- An increase in the number of gray whale
deaths could be the result of a diminishing food supply, according to an
Oregon Sea Grant researcher.
- At least 65 whales are reported to have
washed up on Mexico's Baja Peninsula, where the animals migrate each winter
to bear their young. And that's not all. Additional whale corpses have
been discovered along California shores in March and April during the migration
of the whales north to their feeding grounds in the Bering Sea.
- The apparent higher-than-normal mortality
rate has generated widespread speculation. Some researchers point to pollution
or changes in seawater caused by a huge salt-evaporation plant in Guerro
Negro. Others suspect that the animals were killed by cyanide in fluorescent
dye used by drug smugglers to mark the sea during airdrops of illegal narcotics.
- But Oregon Sea Grant whale researcher
Bruce Mate said the answer might lie in changes to the undersea ecosystem
in the whales' summer feeding grounds off Alaska.
- Mate, who is based at Oregon State University's
Hatfield Marine Science Center, says one possibility for the gray whale
mortalities might be that they are not getting enough to eat. The animals
spend the summer months in the Bering Sea, between Alaska and Siberia,
where they fatten up mostly on bottom-dwelling creatures called amphipods.
The whales then fast during their entire migration south without any additional
snacking until they reach Alaska again the following summer.
- "So, gray whales might go without
food anywhere from three to five months," Mate said, "and those
that didn't fill up the tank, so to speak, in the Bering Sea may be returning
- Researchers have noted huge changes in
the Bering Sea at all levels of the food chain, and some have theorized
that those changes are part of an even larger disruption of ocean temperature
and biomass patterns.
- Mate says those changes might be affecting
the amount of food the gray whales can find during the summer -- and they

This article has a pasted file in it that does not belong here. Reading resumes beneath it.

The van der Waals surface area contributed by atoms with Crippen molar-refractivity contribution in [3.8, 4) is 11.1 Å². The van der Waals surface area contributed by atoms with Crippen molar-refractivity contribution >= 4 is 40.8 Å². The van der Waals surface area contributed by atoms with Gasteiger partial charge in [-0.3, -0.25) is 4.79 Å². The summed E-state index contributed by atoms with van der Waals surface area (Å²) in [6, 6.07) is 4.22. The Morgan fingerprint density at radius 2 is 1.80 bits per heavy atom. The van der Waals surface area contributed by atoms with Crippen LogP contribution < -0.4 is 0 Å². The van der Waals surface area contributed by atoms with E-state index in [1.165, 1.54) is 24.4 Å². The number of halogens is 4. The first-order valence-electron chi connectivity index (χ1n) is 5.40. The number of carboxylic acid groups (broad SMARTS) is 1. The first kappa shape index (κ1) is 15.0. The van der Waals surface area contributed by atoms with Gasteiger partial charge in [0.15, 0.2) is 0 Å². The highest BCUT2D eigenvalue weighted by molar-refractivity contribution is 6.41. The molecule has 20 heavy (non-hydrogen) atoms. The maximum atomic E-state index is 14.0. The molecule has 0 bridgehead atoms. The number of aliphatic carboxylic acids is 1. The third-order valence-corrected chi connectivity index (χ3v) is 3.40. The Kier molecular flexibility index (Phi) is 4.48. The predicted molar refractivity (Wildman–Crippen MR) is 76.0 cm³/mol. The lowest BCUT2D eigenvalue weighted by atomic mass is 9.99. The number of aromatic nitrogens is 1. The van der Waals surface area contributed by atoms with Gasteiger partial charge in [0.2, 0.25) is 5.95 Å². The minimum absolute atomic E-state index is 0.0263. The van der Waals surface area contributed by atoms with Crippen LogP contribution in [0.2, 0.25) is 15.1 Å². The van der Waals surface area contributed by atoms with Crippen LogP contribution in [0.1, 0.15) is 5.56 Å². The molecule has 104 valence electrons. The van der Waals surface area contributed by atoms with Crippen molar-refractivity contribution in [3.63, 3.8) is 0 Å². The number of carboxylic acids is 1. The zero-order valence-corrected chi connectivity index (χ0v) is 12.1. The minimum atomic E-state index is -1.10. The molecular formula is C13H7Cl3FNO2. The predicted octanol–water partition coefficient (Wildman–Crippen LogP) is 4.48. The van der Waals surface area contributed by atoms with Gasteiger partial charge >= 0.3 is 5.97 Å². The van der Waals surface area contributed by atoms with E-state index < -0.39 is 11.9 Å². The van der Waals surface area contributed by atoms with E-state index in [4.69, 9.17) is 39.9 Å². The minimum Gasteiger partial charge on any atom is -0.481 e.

need a lot of food. Not only do they need to fatten up to get through
the months when they don't eat, they also need fuel for a 12,000-mile migration
from Alaska to the Baja Peninsula -- the longest migration of any marine
- Mate reviewed information on the gray
whale fatalities during a recent meeting of the Mexican Society for Marine
Mammalogy. Figures indicate that the number of fatalities is the highest
recorded in the 24 years that people have kept track of gray whale migrations.
The numbers may partly reflect the fact that, this year, people are keeping
better track of the whales, said Mate.
- Most worthy of attention this year, is
the number of adult whales found dead, Mate said. According to his study,
more than half of the 65 dead gray whales counted in Mexico were adults
and quite a few of the rest were at least one year old. That's a marked
contrast to most years when observable gray whale corpses are typically
very young a few weeks or a few months old.
- "Typically, most of the animals
you'd expect to see die during the reproductive season would be newborn
calves," Mate said. "Only about 50 percent of calves live to
one year of age. But this year, more than half of the dead animals are
adults and quite a significant number of the rest are yearlings. This is
part of the population we're not used to identifying with such high mortality
- Mate also notes that this year's fatalities
were spread out over a long stretch of coastline during a four-month period,
indicating to him that the deaths were not the result of a localized problem
such as pollution or drug-runners' dye.
- But he admits it's hard to tell just
what is going on, particularly on the hot, isolated shores of Baja.
- "Most whales are too far gone by
the time they come to shore. It's been virtually impossible to get good
diagnostic information on the cause of death for these animals because
the area is so remote," Mate said. "By the time a team can identify
a mortality and get to it, the warmth of the sun has caused bloating and
deterioration in the physiology of the carcass, so good diagnostics really
can't be done." Mate said sometimes researchers are still able to
collect blubber specimens, "but even that literally melts away in
- Even those whales that wash up in the
more temperate shores of California can pose a challenge for researchers
because they have often been at sea for several days.
- Mate hopes to expand his study next summer
if he can muster the required funding. He plans to tag the whales during
their northbound migration and to examine their activity in the Bering
- "If [the whales] stay in one spot,
it will indicate that they have found significant quantities of food,"
Mate explains. "Or if they move around a great deal it will suggest
that they haven't found what they are looking for either in quantity or
quality." Mate also intends to sample the actual food supply.
- Anyone interested in adopting a gray
whale to aid Mate's study can write to the Hatfield Range Science Center,
Newport, Ore. 97365.